Yoga Bala
5-7 Riga Palamidou Str.
Doors: 11pm
Free Entrance

Black Athena will also be playing at the PLATFORMA VIDEO film festival in early December. PLATFORMA is an international film festival held annually in Athens, aimed at promoting contemporary cinema and films created using video and new media.

Now in its sixth year PLATFORMA VIDEO will be held from the 2nd to the 7th of December, 2006 at the Nixon Bar Cinema and Bios in Gazi.
More info on Black Athena’s participation will follow.

Thursday the 7th of September will see the Black Athena collective taking charge of the decks at the ground floor bar of Yoga Bala in Psiri, for the first of a series of parties to kick off the new season after the calm of August. Black Athena hope to see our usual crowd down there and will be bringing the sweet music from 11pm onwards on the night. Entrance is free.

Yoga Bala
Riga Palamidou 5-7,

This month English Deejay Carlos Slazenger (while currently holed up in Athens) posts a one hour set of 1950s and 60s horror rock'n'roll. These novelty songs are from the era of crazy exploitation rockabilly made by mostly one off groups to cash in on the teenage horror movie craze that began with television broadcasts of 1930s horror films.
Carlos Slazenger has produced programs for Resonance FM in London and regularly plays live as part of DJ team Non-Stop Hits, and solo.
Disillusioned by bland mainstream pop and supposedly alternative indie groups he trawls the junk shops and markets for unusual music to add to his collection of outsider and incredibly strange rock'n'roll.
Carlos will next be plying his unique wears on Resonance FM on the 15th of August 2006 at 1900 BST.

Listen online at href=""_blank">
You can also visit Carlos at his myspace page:

The July installment of Black Athena's monthly radio show, Black Athena FM will be online until August 15th, courtesy of the Dance & Soul crew (, if you haven't checked it out, here's your chance.
Highlights of this July's show included: Mary Lou Williams - 'One', Aloe Blacc - 'Liquid Love', Roy Hargrove - 'Crazy Race' and Alton Miller - 'Clouds are Gone'.
The next installment will be with you mid-month so don't forget to check back.

The 14th of July saw the Black Athena collective taking charge of the decks at bar Open, for a follow up to their first birthday party back in June. Again we would like to thank everybody that came down and helped make it another night to remember. Aside from the Black Athena regulars, our special guest for the night was DJ Vags who impressed once more with his synthetic disco beats and his trademark cosmic influences.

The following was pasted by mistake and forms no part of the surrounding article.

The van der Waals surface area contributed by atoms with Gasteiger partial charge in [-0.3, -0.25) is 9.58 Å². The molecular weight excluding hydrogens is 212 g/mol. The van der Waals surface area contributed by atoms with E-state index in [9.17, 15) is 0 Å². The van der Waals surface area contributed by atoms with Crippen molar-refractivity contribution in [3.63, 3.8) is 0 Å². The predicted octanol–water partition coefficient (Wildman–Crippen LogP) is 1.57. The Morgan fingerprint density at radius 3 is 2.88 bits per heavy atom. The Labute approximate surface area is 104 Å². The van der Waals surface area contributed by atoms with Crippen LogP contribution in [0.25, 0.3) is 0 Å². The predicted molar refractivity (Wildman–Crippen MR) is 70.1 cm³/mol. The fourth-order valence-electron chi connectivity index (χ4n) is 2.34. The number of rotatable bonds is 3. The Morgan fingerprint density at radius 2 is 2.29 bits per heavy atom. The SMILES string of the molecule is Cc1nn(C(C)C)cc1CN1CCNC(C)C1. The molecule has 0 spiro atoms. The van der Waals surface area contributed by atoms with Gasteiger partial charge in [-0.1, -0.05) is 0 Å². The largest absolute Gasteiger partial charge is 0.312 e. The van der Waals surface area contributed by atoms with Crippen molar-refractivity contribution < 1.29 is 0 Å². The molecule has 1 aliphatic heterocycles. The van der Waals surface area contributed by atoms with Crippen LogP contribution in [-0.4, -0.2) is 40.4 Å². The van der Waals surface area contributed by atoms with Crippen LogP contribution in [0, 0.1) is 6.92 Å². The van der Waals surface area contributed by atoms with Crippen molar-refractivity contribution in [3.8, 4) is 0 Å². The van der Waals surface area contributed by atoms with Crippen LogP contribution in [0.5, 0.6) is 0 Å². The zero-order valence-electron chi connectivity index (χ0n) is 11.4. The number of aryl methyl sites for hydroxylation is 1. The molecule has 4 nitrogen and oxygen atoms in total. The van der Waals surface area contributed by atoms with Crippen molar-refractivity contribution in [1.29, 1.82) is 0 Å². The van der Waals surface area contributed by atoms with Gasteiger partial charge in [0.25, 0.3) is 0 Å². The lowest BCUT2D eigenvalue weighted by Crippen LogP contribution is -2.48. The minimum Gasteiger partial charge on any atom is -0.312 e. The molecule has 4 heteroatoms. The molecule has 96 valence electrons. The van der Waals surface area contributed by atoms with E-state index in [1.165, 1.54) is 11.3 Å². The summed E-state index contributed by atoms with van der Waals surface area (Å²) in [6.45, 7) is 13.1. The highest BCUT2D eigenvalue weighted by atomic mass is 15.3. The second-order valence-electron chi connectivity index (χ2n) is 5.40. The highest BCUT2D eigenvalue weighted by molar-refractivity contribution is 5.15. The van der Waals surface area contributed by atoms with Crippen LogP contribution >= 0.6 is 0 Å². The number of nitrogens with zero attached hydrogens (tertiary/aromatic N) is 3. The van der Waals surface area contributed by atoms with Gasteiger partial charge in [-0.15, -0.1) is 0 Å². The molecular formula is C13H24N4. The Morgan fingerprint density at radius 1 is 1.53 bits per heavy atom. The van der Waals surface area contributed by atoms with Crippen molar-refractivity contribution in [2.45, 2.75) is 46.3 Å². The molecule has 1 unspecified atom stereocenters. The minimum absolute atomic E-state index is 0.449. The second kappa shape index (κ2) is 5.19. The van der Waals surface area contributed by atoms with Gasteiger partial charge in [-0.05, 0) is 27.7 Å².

The main musical event of note this coming month is of course Greece's answer to Sonar, the Synch festival, which is held in Lavrio on 8th and 9th July. This year looks to be a first-rate celebration of underground dance with Black Athena particularly looking forward to Galaxy 2 Galaxy and remixer of the moment, Henrik Schwarz.

Aside from all the Black Athena fun June also saw a visit to Athens by man of the moment Dixon from Sonar Kollektiv. His June 23rd appearance at Psirri's One Happy Cloud was seminal and definitely counts as one of the events of the year.

June 21st was another big day in Black Athena's summer calendar as Black Athena Sound System took to the stage at the European Music Day Festival, in Thissio. Black Athena played an incendiary set fusing Black Musical tradition past and present to a curious gathering of onlookers, with live spoken word additions from Black Athena's resident words man Steve.

A big thank you to everyone who made our first birthday party go off with a bang! The night was a huge success and individual contributions from all the DJs, musicians, visual and culinary experts combined to create a fabulous night.

June the 21st sees the Black Athena Sound System taking to the stage at the European Music Day Festival, which takes place at various locations around the city. Black Athena will be fusing Black Musical tradition past and present with Urban/Ancient Athenian surroundings. Expect music, movies and more.
For more Info please check: and our site at:

Black Athena is One!
June is turning into a busy month for all of us here at Black Athena. The first date for your diaries will be our one-year anniversary birthday party, to be held on June 9th in a brand new bar, situated right in the center of town in Syntagma, which has the rather unusual name: ‘Open Sky with a Bird and a Parrot by the Square’!
The usual Black Athena residents Costis, Jo, Petros and Tasos will be joined on the night by Athenian persona DJ Idolos for a special CDJ – live Trumpet session, which should make it an unmissable occasion. Culinary experimentalists Funky Gourmet will also join forces with us on a mission of warming up your palette, with their ultra modern creations. You’re all welcome!

Black Athena / One Year:
Friday 9th of June/ Open Sky with a Bird and a Parrot by the Square /10, Othonos Str./ Metro - Syntagma.
Kick off – 10pm

The May/June installment of Black Athena's monthly radio show, Black Athena FM is currently online courtesy of the Dance & Soul crew (
In the latest show we give listeners the chance to sample the so far unreleased project by The Concorde Loop Band entitled 'Feelosophy'.
Other highlights of this month’s show include: Gil Scot Heron 'Peace go with you brother', Dudley Perkins 'Come Here My Dear', Hugh Masekela 'The Boy is Doin' it (Carl Craig Remix) ' as well as Greek 80’s electro rarity Jazzburger 'Set On Fire', Per cussion 'Don't Stop' and 94 East 'One Man Jam'.

May’s musical highlights included an appearance by Bronx born DJ Antonio Ocasio for a one off session, in Black Athena's prior home 'One Happy Cloud’, whilst Friday the 12th of May also saw the appearance of Jurgen von Knoblauch, of Jazzanova at Moshi Moshi, Athens.